What is share repurchase?

To understand the effect of a buyback on the share price, it’s essential first to understand the concept of share buyback.

Share buyback has been increasing in India at a steady rate since 2016. A buyback is a process by which a company repurchases a percentage of its outstanding shares from the shareholders. The company purchases its own shares from the marketplace. It is a common way for companies to return wealth to their shareholders. When a company buys back its shares, it means it is confident about its future earnings growth. Factors like Earnings Per Share (EPS) experience a positive impact from a share repurchase.

Why share repurchase?

Many companies try to reward their shareholders through a steady increase in dividends and regular share buybacks. There are several reasons why a company initiates a share buyback. Here are seven of them:

1. It could have excess cash on its balance sheet.

2. It might not have an alternate investment option.

3. It might opt for repurchase as a confidence-building measure to check the fall in prices.

4. It may want to reduce the market cap, thereby increasing EPS strategically.

5. It may want to lower dividend payout to shareholders, thereby resulting in lower taxes for the company.

6. It may want to get a higher return on equity (RoE), leading to higher valuations.

7. It may want to increase its undervalued stock or to prevent a hostile takeover.

What’s the effect of buyback on share price?

A share repurchase reduces a company’s outstanding shares. Hence, it has a direct impact on EPS. This happens because the net income tends to remain the same. The total number of outstanding shares reduces post repurchasing.

Secondly, share repurchase has an impact on the financial statement of a company. This leads to reducing a company’s cash holding and total assets in the balance sheet. There would also be a reduction in shareholder equity. This, in turn, improves performance metrics such as Return on Equity (RoE) and Return on Assets (RoA).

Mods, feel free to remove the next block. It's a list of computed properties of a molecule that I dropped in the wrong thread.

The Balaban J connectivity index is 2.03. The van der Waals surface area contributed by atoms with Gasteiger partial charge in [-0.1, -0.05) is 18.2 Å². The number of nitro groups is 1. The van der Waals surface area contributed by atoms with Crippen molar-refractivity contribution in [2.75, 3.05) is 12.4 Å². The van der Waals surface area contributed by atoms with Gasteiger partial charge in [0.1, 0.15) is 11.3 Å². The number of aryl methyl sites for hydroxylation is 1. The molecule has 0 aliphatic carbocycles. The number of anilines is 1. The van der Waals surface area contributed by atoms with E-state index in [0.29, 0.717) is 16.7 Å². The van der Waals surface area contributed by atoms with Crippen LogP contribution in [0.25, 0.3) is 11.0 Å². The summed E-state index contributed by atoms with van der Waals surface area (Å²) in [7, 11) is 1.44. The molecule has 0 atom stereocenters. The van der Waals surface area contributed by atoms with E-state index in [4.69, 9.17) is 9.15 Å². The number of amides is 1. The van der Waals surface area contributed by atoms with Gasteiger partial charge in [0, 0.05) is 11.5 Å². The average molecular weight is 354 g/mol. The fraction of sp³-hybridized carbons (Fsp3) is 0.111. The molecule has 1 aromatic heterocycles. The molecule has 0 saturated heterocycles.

Thirdly, companies that have a lot of faith in their prospects opt for share repurchase. This, in turn, reflects later in their portfolio. Share repurchase often has a positive impact on its market reputation and its share value.

Fourthly, companies that opt for share repurchase can easily enhance their EPS significantly. Companies with steady EPS are high in demand from investors as they tend to have high growth and earnings potential. It is believed that companies that repurchase shares from shareholders have a significant market presence and robust pricing power. Share repurchase helps create a positive image of the company in the market. Hence, investors are willing to pay a premium for stocks with steady EPS growth. This move in-turn results in their P/E multiple expanding over time.

Dividend vs share buyback

Dividend and share buyback are both ways for companies to return cash to shareholders. While dividend involves current payment, buyback is about future payment. When a company offers dividends, the total number of shares remain intact. However, in the case of share buyback, there is a reduction in the total number of shares.

A dividend is meant for existing shareholders while share buyback is meant for surrendering shareholders.

While a dividend is relatively an old concept in India, share buyback is a relatively new one, when it comes to rewarding shareholders. When it comes to dividend, companies tend to declare a reward in the form of a regular, annual, special, one-time manner. In the case of share buyback, there’s no such manner.

Also, when it comes to tax treatments, both dividend and share buyback are different. In the case of dividends, there is a three-way tax implication. On the contrary, share buybacks were previously treated as capital gains, and hence, it came under the capital gain tax. However, after 2019, investors were not required to pay such a tax on their earnings through a stock buyback. The companies opting share buyback are entitled to deduct 20% of the generated profits as DDT before disbursing them to the shareholders.

Conclusion

Though most blue-chip companies buy back shares regularly, investors should do their due diligence well before making any investment. They should ideally watch out for companies that offer lucrative or expanded buybacks. Amateur investors could refer to the S&P 500 Buyback Index to identify companies that have been aggressively buying back their shares.

Stock buybacks are considered to be a definite way to build one’s net worth. To get a broader picture, investors should become more familiar with its impact on the company, share prices and future earnings.

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